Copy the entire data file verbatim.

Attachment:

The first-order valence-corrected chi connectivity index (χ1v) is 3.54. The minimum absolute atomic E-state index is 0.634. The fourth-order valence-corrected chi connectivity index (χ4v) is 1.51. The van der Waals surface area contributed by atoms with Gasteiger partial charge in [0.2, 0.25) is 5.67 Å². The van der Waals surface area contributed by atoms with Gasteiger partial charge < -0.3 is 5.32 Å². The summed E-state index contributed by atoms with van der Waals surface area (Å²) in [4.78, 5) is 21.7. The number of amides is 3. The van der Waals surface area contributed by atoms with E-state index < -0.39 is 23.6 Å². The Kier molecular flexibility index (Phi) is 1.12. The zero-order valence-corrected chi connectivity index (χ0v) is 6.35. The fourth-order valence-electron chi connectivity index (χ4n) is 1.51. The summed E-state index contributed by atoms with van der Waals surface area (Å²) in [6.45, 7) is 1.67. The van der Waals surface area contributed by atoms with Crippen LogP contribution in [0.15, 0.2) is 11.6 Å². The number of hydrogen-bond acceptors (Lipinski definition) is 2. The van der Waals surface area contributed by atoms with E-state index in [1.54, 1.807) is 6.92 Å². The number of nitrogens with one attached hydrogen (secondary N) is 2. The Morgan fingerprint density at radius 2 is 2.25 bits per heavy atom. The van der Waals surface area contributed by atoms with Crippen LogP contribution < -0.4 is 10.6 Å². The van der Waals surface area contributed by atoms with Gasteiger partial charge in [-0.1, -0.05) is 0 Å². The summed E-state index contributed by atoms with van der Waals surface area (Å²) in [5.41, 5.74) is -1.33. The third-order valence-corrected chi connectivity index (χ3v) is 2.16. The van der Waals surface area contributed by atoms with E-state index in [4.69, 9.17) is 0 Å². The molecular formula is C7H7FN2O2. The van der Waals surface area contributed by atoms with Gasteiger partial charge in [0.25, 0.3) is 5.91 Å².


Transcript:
The first-order valence-corrected chi connectivity index (χ1v) is 3.54. The minimum absolute atomic E-state index is 0.634. The fourth-order valence-corrected chi connectivity index (χ4v) is 1.51. The van der Waals surface area contributed by atoms with Gasteiger partial charge in [0.2, 0.25) is 5.67 Å². The van der Waals surface area contributed by atoms with Gasteiger partial charge < -0.3 is 5.32 Å². The summed E-state index contributed by atoms with van der Waals surface area (Å²) in [4.78, 5) is 21.7. The number of amides is 3. The van der Waals surface area contributed by atoms with E-state index < -0.39 is 23.6 Å². The Kier molecular flexibility index (Phi) is 1.12. The zero-order valence-corrected chi connectivity index (χ0v) is 6.35. The fourth-order valence-electron chi connectivity index (χ4n) is 1.51. The summed E-state index contributed by atoms with van der Waals surface area (Å²) in [6.45, 7) is 1.67. The van der Waals surface area contributed by atoms with Crippen LogP contribution in [0.15, 0.2) is 11.6 Å². The number of hydrogen-bond acceptors (Lipinski definition) is 2. The van der Waals surface area contributed by atoms with E-state index in [1.54, 1.807) is 6.92 Å². The number of nitrogens with one attached hydrogen (secondary N) is 2. The Morgan fingerprint density at radius 2 is 2.25 bits per heavy atom. The van der Waals surface area contributed by atoms with Crippen LogP contribution < -0.4 is 10.6 Å². The van der Waals surface area contributed by atoms with Gasteiger partial charge in [-0.1, -0.05) is 0 Å². The summed E-state index contributed by atoms with van der Waals surface area (Å²) in [5.41, 5.74) is -1.33. The third-order valence-corrected chi connectivity index (χ3v) is 2.16. The van der Waals surface area contributed by atoms with E-state index in [4.69, 9.17) is 0 Å². The molecular formula is C7H7FN2O2. The van der Waals surface area contributed by atoms with Gasteiger partial charge in [0.25, 0.3) is 5.91 Å².